The following is a summary of main duties for some occupations in this unit group:
A. Cable yarding system operators operate machines to transport trees from logging areas to landing or log loading sites in mountainous terrain in western Canada.
B. Mechanical harvester and forwarder operators assess site and terrain and drive heavy equipment to perform a combination of felling, slashing, bucking, bunching and forwarding operations at logging areas.
C. Mechanical tree processor and loader operators operate a variety of machines which perform a combination of slashing, bucking, chipping, sorting and loading logs or trees at landing sites.
1. To be a logging machinery operator, you usually need some high school education.
2. You receive on-the-job training, which varies from three to sixteen months, depending on the type of woodland operation and the machinery you'll be operating.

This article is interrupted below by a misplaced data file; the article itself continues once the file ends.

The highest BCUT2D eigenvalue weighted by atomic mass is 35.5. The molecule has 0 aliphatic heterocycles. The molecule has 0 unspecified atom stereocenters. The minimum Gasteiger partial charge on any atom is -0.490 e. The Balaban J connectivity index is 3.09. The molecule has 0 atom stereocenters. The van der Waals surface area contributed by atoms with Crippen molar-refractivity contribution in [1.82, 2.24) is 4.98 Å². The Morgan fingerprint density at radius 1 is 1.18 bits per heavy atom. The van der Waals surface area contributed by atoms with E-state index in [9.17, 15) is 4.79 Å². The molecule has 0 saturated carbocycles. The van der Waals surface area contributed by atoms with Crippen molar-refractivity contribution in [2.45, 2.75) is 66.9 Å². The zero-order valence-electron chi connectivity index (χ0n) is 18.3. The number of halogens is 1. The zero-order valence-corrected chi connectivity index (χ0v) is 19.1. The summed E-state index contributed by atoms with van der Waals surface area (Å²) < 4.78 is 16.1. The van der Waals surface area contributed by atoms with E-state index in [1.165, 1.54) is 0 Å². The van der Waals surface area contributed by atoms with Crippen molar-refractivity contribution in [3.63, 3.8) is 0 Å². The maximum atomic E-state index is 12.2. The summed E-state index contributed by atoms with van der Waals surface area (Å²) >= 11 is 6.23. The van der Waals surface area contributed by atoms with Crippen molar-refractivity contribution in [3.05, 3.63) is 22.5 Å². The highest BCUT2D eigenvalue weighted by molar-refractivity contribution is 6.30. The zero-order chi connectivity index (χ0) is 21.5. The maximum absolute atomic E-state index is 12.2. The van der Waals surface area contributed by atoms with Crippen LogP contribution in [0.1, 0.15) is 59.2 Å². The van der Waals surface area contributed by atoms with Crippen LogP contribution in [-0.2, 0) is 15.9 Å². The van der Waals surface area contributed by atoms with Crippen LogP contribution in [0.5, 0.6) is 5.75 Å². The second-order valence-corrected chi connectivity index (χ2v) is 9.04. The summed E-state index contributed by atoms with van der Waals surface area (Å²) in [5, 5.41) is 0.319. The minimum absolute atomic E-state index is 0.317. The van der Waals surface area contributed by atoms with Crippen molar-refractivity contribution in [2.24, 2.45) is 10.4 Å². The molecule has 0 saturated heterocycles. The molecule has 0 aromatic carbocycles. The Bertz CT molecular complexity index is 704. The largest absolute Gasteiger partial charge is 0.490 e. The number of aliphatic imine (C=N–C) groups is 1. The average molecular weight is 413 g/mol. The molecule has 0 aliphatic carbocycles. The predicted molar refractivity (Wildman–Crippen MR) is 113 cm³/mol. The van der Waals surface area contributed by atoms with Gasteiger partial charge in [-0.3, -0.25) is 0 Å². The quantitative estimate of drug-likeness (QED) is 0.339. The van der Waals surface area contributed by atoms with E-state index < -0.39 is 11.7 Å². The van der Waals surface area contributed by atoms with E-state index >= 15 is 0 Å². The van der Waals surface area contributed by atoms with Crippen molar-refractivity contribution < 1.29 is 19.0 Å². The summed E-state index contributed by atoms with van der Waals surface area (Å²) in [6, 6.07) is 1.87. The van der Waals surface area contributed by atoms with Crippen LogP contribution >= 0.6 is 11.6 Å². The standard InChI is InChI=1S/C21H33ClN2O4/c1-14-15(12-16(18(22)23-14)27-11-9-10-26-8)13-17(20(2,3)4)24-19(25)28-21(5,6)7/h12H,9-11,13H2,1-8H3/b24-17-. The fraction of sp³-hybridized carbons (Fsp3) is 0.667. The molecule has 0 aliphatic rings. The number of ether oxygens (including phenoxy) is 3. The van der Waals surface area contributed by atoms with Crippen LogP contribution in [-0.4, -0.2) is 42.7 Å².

3. To be a logging machine operator, you may need heavy equipment operations certification, air brake certification, Workplace Hazardous Materials Information System (WHMIS) certification, first aid certification, and company certification for mobile logging machinery operation.
4. To be a mechanical harvester or forwarder operator, you may need chain saw and skidder operator experience.
5. To be a feller buncher or cable yard operator, you usually need from three to five years' logging experience.
6. Most recent entrants have a trade/vocational certificate, and almost 3 in 10 have a Community College diploma.
1. Physical Education
2. First Aid
3. Machine Shop
The average hourly wages for Logging Machinery Operators is $19.51/HR, which is close to the average for occupations in the primary industry sector and are close to the average for all technical, professional, and skilled occupations. These wages grew at an average rate from 2002 to 2004.